There will, more than likely, be dramatic improvements over the months to come. Where things are now is not where they will be in three months (or in three years). As your therapists start moving in, it’s important to think about where you want to be when you leave their care. For some people, having a loved one be able to dress themselves may be critical. For me, learning some basic techniques for self-care was a good thing, but that’s not all I wanted. I was FAR more interested in return and neuro rehab. That is, getting the brain to kick in and reconnect. Yes, some of these basic routines like dressing and so on do help stimulate the brain, but there are neuro therapies focused specifically on motor recovery, and that’s what I wanted more than anything.
On that note, just something to tuck away: While many PTs will have a neurological background, most of the OTs that we encountered didn’t. They have amazing skills and can teach your loved one some great techniques, but they may not be up to speed on neuro therapies for the upper body. I was very lucky in that the rehab facility we went to had a director who worked with all the therapists, even those without the neuro training, to insure my husband got more than just the overly simplified OT therapies that are currently out there. She used electrical stimulation in combined OT and PT sessions to try engaging the arm, as well as lots of brain engagement exercises. I feel very strongly that arm motor therapy could be greatly improved. Again, it’s no one’s fault. Everyone works very hard at what they do. It’s just not addressed the same way as we do lower body therapy, and I think that’s a shame. If you’re up for the fight, demand it! Ask about different options for recovery of arm function, such as electrical stimulation and other techniques. You may even request that half of the OT sessions be directly related to improving arm and hand function.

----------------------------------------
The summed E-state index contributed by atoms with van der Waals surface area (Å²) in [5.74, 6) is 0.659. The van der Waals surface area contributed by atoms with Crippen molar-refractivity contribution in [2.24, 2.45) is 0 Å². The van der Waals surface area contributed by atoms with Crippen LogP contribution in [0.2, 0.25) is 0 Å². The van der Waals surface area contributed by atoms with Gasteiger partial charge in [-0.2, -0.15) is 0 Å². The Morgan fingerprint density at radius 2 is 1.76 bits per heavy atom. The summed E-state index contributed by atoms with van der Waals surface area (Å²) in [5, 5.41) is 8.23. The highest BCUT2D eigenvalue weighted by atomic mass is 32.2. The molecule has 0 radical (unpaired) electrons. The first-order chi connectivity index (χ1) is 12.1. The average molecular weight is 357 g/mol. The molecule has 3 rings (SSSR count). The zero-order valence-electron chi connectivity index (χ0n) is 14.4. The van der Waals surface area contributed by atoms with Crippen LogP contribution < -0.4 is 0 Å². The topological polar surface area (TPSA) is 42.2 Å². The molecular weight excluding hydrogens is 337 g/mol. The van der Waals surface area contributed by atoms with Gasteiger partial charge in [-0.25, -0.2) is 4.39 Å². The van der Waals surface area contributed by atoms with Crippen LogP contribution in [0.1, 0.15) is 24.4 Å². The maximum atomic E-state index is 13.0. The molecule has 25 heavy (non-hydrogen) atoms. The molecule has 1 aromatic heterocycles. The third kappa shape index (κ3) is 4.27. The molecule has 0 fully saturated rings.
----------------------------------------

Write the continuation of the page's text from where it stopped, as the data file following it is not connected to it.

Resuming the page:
Balancing therapy with getting time to heal